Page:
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Foreign Financial Account Update: IRS Gives Taxpayers Third Chance to Report Unreported Foreign Accounts and Assets

On January 9, 2012, the Internal Revenue Service (IRS) announced that it has reopened the offshore voluntary disclosure program (2012 OVDP), giving U.S. citizens and resident aliens one more opportunity to disclose foreign financial accounts and assets with reduced penalties. Failure to report overseas income or failure to file foreign informational returns may result in severe civil or criminal penalties, so the 2012 OVDP should be a welcome opportunity for taxpayers who missed the IRS’s two prior offshore voluntary compliance initiatives: the 2009 Offshore Voluntary Disclosure Program (2009 OVDP); and the 2011 Offshore Voluntary Disclosure Initiative (2011 OVDI), which resulted in 33,000 voluntary disclosures and collections of over $4.4 billion so far.

Although the IRS will provide additional details of the 2012 OVDP over the next month, its announcement stated that the 2012 OVDP will be similar to the 2011 OVDI, with at least two significant changes. Key aspects of the 2012 OVDP include:

  • Unlike the prior programs, the 2012 OVDP has no set deadline for participation and the terms can be changed or the program can be terminated at any time.
  • The standard penalty is 27.5 percent of the highest aggregate balance in foreign bank accounts/entities or value of foreign assets during the eight full tax years prior to the disclosure (increased from 25 percent in the 2011 OVDI), but the eligibility requirements for reduced penalties of 5 percent or12.5 percent in certain situations have not been changed.
  • Participants are still required to file all Forms TD F 90-22.1 (Report of Foreign Bank and Financial Accounts, and commonly referred to as an “FBAR”), original and amended tax returns, and include payment for back taxes and interest for the eight full tax years prior to the disclosure, and will still be required to pay accuracy-related penalties on any understatements of income and any applicable late filing and late payment penalties.
  • Participants can still opt out of the program.
  • Taxpayers who submitted voluntary disclosures to the IRS after the 2011 OVDI closed on September 9, 2011 will be able to be treated under the provisions of the 2012 OVDP.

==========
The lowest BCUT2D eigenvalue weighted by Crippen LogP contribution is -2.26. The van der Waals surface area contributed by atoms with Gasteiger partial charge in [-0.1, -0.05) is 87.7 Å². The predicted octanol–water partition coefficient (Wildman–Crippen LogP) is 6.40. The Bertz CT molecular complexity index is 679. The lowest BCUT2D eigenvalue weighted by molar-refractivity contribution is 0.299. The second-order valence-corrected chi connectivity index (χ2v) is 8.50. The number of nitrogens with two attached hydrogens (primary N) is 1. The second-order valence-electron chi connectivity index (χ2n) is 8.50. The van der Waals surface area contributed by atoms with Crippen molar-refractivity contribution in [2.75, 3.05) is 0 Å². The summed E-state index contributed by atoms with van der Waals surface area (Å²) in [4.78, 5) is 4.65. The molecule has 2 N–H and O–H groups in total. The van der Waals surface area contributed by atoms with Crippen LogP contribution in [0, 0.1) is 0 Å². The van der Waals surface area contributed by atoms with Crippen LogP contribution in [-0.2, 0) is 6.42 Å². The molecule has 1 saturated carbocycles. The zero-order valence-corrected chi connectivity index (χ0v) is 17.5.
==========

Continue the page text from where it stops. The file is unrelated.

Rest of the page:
Taxpayers with unreported foreign financial accounts should also keep in mind that the Foreign Account Tax Compliance Act (FATCA) requirements are now in effect, requiring individual taxpayers with an interest in a “specified foreign financial asset” to attach a Form 8938 disclosing those assets to their 2011 U.S. federal income tax returns if the aggregate value of all such assets during any year is greater than $50,000.  “Specified foreign financial assets” include depository and custodial accounts at foreign financial institutions, stock or securities issued by foreign persons, any other financial instrument or contract held for investment that is issued by or has a counterparty that is not a U.S. person, and any interest in a foreign entity.  These FATCA disclosure requirements are in addition to, not in lieu of, the FBAR requirements.

Baker Donelson attorneys have represented taxpayers who took part in the 2009 OVDP and 2011 OVDI, and also represented taxpayers who sought to reduce the applicable penalties. If you are interested in taking part in the 2012 OVDP or otherwise wish to discuss the reporting and filing requirements related to offshore assets, accounts, and income, please contact any attorney in the Firm’s Tax Department.

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